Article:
The fall of Columbia was the signal for Hardee to evacuate Charleston, for it was then flanked, and he was threatened with isolation. He was in command of about fourteen thousand troops. It was supposed, until the last moment, that Sherman's march on Columbia, was only a feint, and that Charleston was his chief objective. With this impression, Hardee had concentrated the troops under his command in and around that city. To cherish that belief, General Gillmore, then in command on the coast in that vicinity, had caused feints to be made in the direction of Charleston. One of these was composed of a considerable body of troops, under General Schimmel
fennig, who, on the 10th of February," made a lodgment on
James's Island, within three miles of Charleston. At the same time, gun-boats and a mortar schooner moved up the Stono River and flanked the troops. An attack was made upon the Confederate works on the island, and their ritle-pits were carried, with a loss to the Nationals of about eighty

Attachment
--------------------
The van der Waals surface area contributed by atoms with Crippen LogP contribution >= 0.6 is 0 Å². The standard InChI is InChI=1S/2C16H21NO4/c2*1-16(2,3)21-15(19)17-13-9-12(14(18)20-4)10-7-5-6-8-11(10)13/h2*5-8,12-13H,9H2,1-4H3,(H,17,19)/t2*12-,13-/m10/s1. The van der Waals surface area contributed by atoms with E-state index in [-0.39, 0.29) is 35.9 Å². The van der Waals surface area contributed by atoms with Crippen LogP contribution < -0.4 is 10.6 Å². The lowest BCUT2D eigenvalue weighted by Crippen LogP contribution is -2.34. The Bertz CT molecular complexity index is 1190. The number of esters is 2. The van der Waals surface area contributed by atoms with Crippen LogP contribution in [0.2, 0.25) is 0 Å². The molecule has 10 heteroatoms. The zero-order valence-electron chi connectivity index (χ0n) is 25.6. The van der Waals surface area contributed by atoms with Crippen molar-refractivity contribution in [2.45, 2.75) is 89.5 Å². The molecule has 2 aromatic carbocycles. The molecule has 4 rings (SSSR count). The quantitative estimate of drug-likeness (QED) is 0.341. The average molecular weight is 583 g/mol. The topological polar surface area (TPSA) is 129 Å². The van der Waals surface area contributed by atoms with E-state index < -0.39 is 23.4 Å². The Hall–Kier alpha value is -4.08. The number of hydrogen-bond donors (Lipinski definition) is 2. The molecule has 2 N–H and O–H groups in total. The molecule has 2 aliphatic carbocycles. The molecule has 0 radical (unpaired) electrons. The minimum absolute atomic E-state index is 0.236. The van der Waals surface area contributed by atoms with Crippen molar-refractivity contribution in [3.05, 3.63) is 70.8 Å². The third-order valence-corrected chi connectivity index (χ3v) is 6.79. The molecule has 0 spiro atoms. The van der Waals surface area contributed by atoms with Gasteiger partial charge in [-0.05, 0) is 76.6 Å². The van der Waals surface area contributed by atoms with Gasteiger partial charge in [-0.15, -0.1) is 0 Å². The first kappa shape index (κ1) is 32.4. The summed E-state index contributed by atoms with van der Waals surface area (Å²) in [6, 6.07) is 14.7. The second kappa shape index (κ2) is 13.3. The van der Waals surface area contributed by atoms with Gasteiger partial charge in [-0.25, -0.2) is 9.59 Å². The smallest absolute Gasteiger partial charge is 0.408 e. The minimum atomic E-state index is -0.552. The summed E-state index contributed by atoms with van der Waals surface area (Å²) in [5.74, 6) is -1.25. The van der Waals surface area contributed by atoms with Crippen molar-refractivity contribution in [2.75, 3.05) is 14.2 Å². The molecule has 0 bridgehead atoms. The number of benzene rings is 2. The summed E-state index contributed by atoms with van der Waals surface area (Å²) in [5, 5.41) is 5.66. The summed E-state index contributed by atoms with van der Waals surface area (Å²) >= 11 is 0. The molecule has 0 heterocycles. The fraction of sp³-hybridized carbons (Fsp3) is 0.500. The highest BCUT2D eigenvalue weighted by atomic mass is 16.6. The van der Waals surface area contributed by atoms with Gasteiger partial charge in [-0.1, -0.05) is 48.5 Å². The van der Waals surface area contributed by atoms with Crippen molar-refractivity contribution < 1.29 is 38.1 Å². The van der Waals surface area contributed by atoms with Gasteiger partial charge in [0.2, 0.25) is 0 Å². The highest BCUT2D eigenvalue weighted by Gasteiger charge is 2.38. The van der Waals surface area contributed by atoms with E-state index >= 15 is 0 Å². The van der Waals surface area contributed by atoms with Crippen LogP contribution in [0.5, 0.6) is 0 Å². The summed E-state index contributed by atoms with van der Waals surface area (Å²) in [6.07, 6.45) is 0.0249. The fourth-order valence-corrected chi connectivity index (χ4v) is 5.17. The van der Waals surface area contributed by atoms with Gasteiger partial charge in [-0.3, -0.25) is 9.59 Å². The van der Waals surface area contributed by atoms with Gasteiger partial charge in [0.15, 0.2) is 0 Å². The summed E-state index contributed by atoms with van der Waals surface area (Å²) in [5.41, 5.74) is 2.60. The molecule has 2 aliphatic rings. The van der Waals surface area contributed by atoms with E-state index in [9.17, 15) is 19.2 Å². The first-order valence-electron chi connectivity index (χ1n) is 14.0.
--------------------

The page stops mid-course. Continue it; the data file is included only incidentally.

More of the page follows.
Co-operative movements were made at the same time, by General Hatch, who led a column across the Combahee toward the South Edisto River, while General Potter, with another column from Bull's Bay, northward of Charleston, menaced the Northwestern railway.
These movements, with Columbia at the mercy of Sherman, warned Harder hat he must instantly leave Charleston by the only railway now left open for his use, and endeavor to join Beauregard and Cheatham, who were then, with the remnant of Hood's army, making their way into North Carolina, where Johnston intended to concentrate all his available forces, in Sherman's path. Having determined upon a speedy evacuation, Hardee employed a short time in destroying as much property in Charleston, that
might be useful to the Nationals, as possible. At an early
hour,' every building, warehouse, or shed, stored with cotton, was fired by a guard detailed for the purpose.
The few inhabitants were filled with consternation, as they saw the hands of their professed friends, applying the torch to the already sorely smitten city. The fire engines were brought out to endeavor to save buildings adjoining the cotton stores, but in vain; and on the western side of the city, the flames raged furiously. The horrors of the scene were heightened by a catastrophe which destroyed many lives. Some boys had discovered powder at the depot of the Northwestern railway, and amused themselves by throwing some of it on burning cotton in the street. The powder dropping from their hands, soon formed a train, along which fire ran to the large quantity stored at the depot.
► Feb. 17,